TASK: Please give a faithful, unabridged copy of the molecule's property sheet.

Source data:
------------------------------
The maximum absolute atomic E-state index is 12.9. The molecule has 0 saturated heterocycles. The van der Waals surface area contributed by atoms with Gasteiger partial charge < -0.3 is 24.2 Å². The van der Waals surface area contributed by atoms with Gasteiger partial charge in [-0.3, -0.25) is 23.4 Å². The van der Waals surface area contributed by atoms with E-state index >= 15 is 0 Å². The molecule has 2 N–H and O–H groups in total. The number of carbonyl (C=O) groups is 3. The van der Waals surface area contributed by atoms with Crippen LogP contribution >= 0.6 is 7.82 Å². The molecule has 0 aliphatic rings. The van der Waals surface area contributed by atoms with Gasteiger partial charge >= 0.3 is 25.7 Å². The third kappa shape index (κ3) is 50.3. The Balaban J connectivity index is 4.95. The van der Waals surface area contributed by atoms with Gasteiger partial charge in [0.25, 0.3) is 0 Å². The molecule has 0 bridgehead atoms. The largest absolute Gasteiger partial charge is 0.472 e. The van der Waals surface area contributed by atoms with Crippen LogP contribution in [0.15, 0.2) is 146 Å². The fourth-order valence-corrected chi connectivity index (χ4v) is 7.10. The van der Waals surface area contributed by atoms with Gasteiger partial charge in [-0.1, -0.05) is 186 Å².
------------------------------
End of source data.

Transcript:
The maximum absolute atomic E-state index is 12.9. The molecule has 0 saturated heterocycles. The van der Waals surface area contributed by atoms with Gasteiger partial charge < -0.3 is 24.2 Å². The van der Waals surface area contributed by atoms with Gasteiger partial charge in [-0.3, -0.25) is 23.4 Å². The van der Waals surface area contributed by atoms with E-state index >= 15 is 0 Å². The molecule has 2 N–H and O–H groups in total. The number of carbonyl (C=O) groups is 3. The van der Waals surface area contributed by atoms with Crippen LogP contribution >= 0.6 is 7.82 Å². The molecule has 0 aliphatic rings. The van der Waals surface area contributed by atoms with Gasteiger partial charge >= 0.3 is 25.7 Å². The third kappa shape index (κ3) is 50.3. The Balaban J connectivity index is 4.95. The van der Waals surface area contributed by atoms with Gasteiger partial charge in [0.25, 0.3) is 0 Å². The molecule has 0 bridgehead atoms. The largest absolute Gasteiger partial charge is 0.472 e. The van der Waals surface area contributed by atoms with Crippen LogP contribution in [0.15, 0.2) is 146 Å². The fourth-order valence-corrected chi connectivity index (χ4v) is 7.10. The van der Waals surface area contributed by atoms with Gasteiger partial charge in [-0.1, -0.05) is 186 Å².